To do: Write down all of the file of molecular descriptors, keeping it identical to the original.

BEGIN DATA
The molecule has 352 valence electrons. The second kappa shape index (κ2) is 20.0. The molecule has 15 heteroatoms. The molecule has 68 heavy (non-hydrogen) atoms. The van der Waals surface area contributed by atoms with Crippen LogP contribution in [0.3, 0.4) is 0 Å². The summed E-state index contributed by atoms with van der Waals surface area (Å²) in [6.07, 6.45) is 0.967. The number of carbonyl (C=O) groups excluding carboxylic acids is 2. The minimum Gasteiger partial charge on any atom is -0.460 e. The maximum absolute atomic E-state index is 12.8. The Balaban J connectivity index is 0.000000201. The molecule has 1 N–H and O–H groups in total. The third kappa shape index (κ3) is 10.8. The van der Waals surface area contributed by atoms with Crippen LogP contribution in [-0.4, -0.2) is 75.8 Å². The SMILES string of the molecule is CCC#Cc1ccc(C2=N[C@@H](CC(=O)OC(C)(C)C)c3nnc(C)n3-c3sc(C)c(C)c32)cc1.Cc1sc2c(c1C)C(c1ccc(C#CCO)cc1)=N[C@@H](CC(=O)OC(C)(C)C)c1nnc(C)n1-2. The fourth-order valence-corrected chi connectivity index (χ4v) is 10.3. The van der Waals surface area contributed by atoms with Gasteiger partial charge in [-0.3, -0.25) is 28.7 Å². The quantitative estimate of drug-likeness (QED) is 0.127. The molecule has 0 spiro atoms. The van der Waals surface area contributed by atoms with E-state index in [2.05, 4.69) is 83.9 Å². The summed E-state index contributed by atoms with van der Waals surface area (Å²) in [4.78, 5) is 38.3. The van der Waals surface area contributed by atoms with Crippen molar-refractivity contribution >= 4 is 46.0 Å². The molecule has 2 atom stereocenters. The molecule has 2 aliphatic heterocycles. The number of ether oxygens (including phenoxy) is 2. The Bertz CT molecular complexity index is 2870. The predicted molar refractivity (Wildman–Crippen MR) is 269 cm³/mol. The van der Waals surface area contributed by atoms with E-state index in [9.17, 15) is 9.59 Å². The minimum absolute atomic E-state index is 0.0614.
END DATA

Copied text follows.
The molecule has 352 valence electrons. The second kappa shape index (κ2) is 20.0. The molecule has 15 heteroatoms. The molecule has 68 heavy (non-hydrogen) atoms. The van der Waals surface area contributed by atoms with Crippen LogP contribution in [0.3, 0.4) is 0 Å². The summed E-state index contributed by atoms with van der Waals surface area (Å²) in [6.07, 6.45) is 0.967. The number of carbonyl (C=O) groups excluding carboxylic acids is 2. The minimum Gasteiger partial charge on any atom is -0.460 e. The maximum absolute atomic E-state index is 12.8. The Balaban J connectivity index is 0.000000201. The molecule has 1 N–H and O–H groups in total. The third kappa shape index (κ3) is 10.8. The van der Waals surface area contributed by atoms with Crippen LogP contribution in [-0.4, -0.2) is 75.8 Å². The SMILES string of the molecule is CCC#Cc1ccc(C2=N[C@@H](CC(=O)OC(C)(C)C)c3nnc(C)n3-c3sc(C)c(C)c32)cc1.Cc1sc2c(c1C)C(c1ccc(C#CCO)cc1)=N[C@@H](CC(=O)OC(C)(C)C)c1nnc(C)n1-2. The fourth-order valence-corrected chi connectivity index (χ4v) is 10.3. The van der Waals surface area contributed by atoms with Gasteiger partial charge in [-0.3, -0.25) is 28.7 Å². The quantitative estimate of drug-likeness (QED) is 0.127. The molecule has 0 spiro atoms. The van der Waals surface area contributed by atoms with E-state index in [2.05, 4.69) is 83.9 Å². The summed E-state index contributed by atoms with van der Waals surface area (Å²) in [4.78, 5) is 38.3. The van der Waals surface area contributed by atoms with Crippen molar-refractivity contribution >= 4 is 46.0 Å². The molecule has 2 atom stereocenters. The molecule has 2 aliphatic heterocycles. The number of ether oxygens (including phenoxy) is 2. The Bertz CT molecular complexity index is 2870. The predicted molar refractivity (Wildman–Crippen MR) is 269 cm³/mol. The van der Waals surface area contributed by atoms with E-state index in [9.17, 15) is 9.59 Å². The minimum absolute atomic E-state index is 0.0614.